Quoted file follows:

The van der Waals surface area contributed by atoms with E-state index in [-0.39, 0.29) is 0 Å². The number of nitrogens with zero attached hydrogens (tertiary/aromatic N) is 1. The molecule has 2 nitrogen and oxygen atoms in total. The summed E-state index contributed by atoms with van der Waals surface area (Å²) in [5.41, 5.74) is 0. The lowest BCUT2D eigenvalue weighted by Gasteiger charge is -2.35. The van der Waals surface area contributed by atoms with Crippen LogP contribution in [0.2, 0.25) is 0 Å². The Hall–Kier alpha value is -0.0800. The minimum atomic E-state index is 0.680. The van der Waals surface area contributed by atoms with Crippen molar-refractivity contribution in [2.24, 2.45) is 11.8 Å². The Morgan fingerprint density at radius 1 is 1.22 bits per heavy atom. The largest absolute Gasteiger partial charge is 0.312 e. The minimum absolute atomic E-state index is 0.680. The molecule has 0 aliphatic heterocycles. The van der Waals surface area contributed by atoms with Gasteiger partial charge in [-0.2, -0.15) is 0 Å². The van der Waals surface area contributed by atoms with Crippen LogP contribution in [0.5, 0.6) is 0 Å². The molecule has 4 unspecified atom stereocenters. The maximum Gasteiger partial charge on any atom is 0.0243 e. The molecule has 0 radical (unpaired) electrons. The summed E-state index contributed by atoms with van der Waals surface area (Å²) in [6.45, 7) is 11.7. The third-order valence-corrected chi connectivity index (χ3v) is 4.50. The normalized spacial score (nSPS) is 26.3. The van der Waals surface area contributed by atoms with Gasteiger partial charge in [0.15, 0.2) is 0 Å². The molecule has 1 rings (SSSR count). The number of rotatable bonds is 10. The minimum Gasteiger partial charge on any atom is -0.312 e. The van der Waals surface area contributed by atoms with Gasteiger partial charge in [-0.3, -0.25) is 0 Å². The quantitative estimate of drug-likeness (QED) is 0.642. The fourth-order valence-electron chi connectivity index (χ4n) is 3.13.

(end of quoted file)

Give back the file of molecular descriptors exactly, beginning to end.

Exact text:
The van der Waals surface area contributed by atoms with E-state index in [-0.39, 0.29) is 0 Å². The number of nitrogens with zero attached hydrogens (tertiary/aromatic N) is 1. The molecule has 2 nitrogen and oxygen atoms in total. The summed E-state index contributed by atoms with van der Waals surface area (Å²) in [5.41, 5.74) is 0. The lowest BCUT2D eigenvalue weighted by Gasteiger charge is -2.35. The van der Waals surface area contributed by atoms with Crippen LogP contribution in [0.2, 0.25) is 0 Å². The Hall–Kier alpha value is -0.0800. The minimum atomic E-state index is 0.680. The van der Waals surface area contributed by atoms with Crippen molar-refractivity contribution in [2.24, 2.45) is 11.8 Å². The Morgan fingerprint density at radius 1 is 1.22 bits per heavy atom. The largest absolute Gasteiger partial charge is 0.312 e. The minimum absolute atomic E-state index is 0.680. The molecule has 0 aliphatic heterocycles. The van der Waals surface area contributed by atoms with Gasteiger partial charge in [-0.2, -0.15) is 0 Å². The van der Waals surface area contributed by atoms with Crippen LogP contribution in [0.5, 0.6) is 0 Å². The molecule has 4 unspecified atom stereocenters. The maximum Gasteiger partial charge on any atom is 0.0243 e. The molecule has 0 radical (unpaired) electrons. The summed E-state index contributed by atoms with van der Waals surface area (Å²) in [6.45, 7) is 11.7. The third-order valence-corrected chi connectivity index (χ3v) is 4.50. The normalized spacial score (nSPS) is 26.3. The van der Waals surface area contributed by atoms with Gasteiger partial charge in [0.15, 0.2) is 0 Å². The molecule has 1 rings (SSSR count). The number of rotatable bonds is 10. The minimum Gasteiger partial charge on any atom is -0.312 e. The van der Waals surface area contributed by atoms with Gasteiger partial charge in [-0.3, -0.25) is 0 Å². The quantitative estimate of drug-likeness (QED) is 0.642. The fourth-order valence-electron chi connectivity index (χ4n) is 3.13.